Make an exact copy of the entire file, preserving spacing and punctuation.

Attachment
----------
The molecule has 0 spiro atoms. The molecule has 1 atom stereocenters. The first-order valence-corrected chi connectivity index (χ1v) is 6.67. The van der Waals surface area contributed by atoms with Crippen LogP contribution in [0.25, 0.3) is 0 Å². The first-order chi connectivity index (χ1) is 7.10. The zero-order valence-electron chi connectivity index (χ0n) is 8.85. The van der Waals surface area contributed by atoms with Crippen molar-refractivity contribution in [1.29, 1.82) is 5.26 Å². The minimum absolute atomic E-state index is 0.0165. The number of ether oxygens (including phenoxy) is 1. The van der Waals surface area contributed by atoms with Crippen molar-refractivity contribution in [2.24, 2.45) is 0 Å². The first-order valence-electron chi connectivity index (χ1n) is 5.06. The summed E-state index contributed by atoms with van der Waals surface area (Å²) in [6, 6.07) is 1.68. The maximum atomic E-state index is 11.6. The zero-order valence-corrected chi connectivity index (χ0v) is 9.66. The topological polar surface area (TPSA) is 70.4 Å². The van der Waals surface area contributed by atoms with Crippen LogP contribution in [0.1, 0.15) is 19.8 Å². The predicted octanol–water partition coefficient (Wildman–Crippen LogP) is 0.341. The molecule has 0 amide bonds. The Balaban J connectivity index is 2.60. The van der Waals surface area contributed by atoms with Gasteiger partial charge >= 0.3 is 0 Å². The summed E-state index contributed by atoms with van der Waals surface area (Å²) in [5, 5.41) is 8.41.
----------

The molecule has 0 spiro atoms. The molecule has 1 atom stereocenters. The first-order valence-corrected chi connectivity index (χ1v) is 6.67. The van der Waals surface area contributed by atoms with Crippen LogP contribution in [0.25, 0.3) is 0 Å². The first-order chi connectivity index (χ1) is 7.10. The zero-order valence-electron chi connectivity index (χ0n) is 8.85. The van der Waals surface area contributed by atoms with Crippen molar-refractivity contribution in [1.29, 1.82) is 5.26 Å². The minimum absolute atomic E-state index is 0.0165. The number of ether oxygens (including phenoxy) is 1. The van der Waals surface area contributed by atoms with Crippen molar-refractivity contribution in [2.24, 2.45) is 0 Å². The first-order valence-electron chi connectivity index (χ1n) is 5.06. The summed E-state index contributed by atoms with van der Waals surface area (Å²) in [6, 6.07) is 1.68. The maximum atomic E-state index is 11.6. The zero-order valence-corrected chi connectivity index (χ0v) is 9.66. The topological polar surface area (TPSA) is 70.4 Å². The van der Waals surface area contributed by atoms with Crippen LogP contribution in [0.1, 0.15) is 19.8 Å². The predicted octanol–water partition coefficient (Wildman–Crippen LogP) is 0.341. The molecule has 0 amide bonds. The Balaban J connectivity index is 2.60. The van der Waals surface area contributed by atoms with Gasteiger partial charge >= 0.3 is 0 Å². The summed E-state index contributed by atoms with van der Waals surface area (Å²) in [5, 5.41) is 8.41.